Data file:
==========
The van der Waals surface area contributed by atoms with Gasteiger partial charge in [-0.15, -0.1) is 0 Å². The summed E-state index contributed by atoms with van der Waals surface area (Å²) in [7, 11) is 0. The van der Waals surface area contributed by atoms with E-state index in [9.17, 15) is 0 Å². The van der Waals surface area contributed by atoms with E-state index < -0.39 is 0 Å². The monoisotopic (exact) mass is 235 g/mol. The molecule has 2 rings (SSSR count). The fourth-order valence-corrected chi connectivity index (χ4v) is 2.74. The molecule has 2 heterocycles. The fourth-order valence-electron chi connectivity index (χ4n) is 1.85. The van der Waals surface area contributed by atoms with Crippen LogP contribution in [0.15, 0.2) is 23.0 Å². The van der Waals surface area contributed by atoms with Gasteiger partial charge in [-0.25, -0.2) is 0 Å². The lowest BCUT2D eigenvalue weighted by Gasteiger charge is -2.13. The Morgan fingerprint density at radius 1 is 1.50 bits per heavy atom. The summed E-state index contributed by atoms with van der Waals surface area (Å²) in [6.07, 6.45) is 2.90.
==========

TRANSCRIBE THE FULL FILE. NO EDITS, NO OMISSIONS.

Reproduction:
The van der Waals surface area contributed by atoms with Gasteiger partial charge in [-0.15, -0.1) is 0 Å². The summed E-state index contributed by atoms with van der Waals surface area (Å²) in [7, 11) is 0. The van der Waals surface area contributed by atoms with E-state index in [9.17, 15) is 0 Å². The van der Waals surface area contributed by atoms with E-state index < -0.39 is 0 Å². The monoisotopic (exact) mass is 235 g/mol. The molecule has 2 rings (SSSR count). The fourth-order valence-corrected chi connectivity index (χ4v) is 2.74. The molecule has 2 heterocycles. The fourth-order valence-electron chi connectivity index (χ4n) is 1.85. The van der Waals surface area contributed by atoms with Crippen LogP contribution in [0.15, 0.2) is 23.0 Å². The van der Waals surface area contributed by atoms with Gasteiger partial charge in [-0.25, -0.2) is 0 Å². The lowest BCUT2D eigenvalue weighted by Gasteiger charge is -2.13. The Morgan fingerprint density at radius 1 is 1.50 bits per heavy atom. The summed E-state index contributed by atoms with van der Waals surface area (Å²) in [6.07, 6.45) is 2.90.